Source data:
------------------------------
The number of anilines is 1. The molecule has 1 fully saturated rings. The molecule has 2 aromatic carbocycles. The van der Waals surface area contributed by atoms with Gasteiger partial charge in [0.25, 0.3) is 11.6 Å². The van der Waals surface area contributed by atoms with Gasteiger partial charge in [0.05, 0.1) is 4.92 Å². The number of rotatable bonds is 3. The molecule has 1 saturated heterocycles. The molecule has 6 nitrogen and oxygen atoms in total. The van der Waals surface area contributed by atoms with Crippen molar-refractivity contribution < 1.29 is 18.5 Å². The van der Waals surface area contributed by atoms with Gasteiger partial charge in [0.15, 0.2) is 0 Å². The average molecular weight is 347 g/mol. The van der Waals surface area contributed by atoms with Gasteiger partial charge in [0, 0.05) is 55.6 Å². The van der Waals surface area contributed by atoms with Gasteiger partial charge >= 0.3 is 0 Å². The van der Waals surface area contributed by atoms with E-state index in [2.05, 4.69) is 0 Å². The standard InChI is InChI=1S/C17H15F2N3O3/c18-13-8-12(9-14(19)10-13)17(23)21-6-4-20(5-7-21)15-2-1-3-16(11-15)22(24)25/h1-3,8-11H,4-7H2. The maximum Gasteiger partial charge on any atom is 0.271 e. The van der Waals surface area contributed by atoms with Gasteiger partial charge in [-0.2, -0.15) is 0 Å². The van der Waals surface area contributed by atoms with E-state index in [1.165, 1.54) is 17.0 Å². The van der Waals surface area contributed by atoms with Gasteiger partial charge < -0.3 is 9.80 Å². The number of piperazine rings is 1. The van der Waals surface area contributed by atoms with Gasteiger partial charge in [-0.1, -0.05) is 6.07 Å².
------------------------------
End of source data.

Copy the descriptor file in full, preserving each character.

The number of anilines is 1. The molecule has 1 fully saturated rings. The molecule has 2 aromatic carbocycles. The van der Waals surface area contributed by atoms with Gasteiger partial charge in [0.25, 0.3) is 11.6 Å². The van der Waals surface area contributed by atoms with Gasteiger partial charge in [0.05, 0.1) is 4.92 Å². The number of rotatable bonds is 3. The molecule has 1 saturated heterocycles. The molecule has 6 nitrogen and oxygen atoms in total. The van der Waals surface area contributed by atoms with Crippen molar-refractivity contribution < 1.29 is 18.5 Å². The van der Waals surface area contributed by atoms with Gasteiger partial charge in [0.15, 0.2) is 0 Å². The average molecular weight is 347 g/mol. The van der Waals surface area contributed by atoms with Gasteiger partial charge in [0, 0.05) is 55.6 Å². The van der Waals surface area contributed by atoms with Gasteiger partial charge >= 0.3 is 0 Å². The van der Waals surface area contributed by atoms with E-state index in [2.05, 4.69) is 0 Å². The standard InChI is InChI=1S/C17H15F2N3O3/c18-13-8-12(9-14(19)10-13)17(23)21-6-4-20(5-7-21)15-2-1-3-16(11-15)22(24)25/h1-3,8-11H,4-7H2. The maximum Gasteiger partial charge on any atom is 0.271 e. The van der Waals surface area contributed by atoms with Gasteiger partial charge in [-0.2, -0.15) is 0 Å². The van der Waals surface area contributed by atoms with E-state index in [1.165, 1.54) is 17.0 Å². The van der Waals surface area contributed by atoms with Gasteiger partial charge < -0.3 is 9.80 Å². The number of piperazine rings is 1. The van der Waals surface area contributed by atoms with Gasteiger partial charge in [-0.1, -0.05) is 6.07 Å².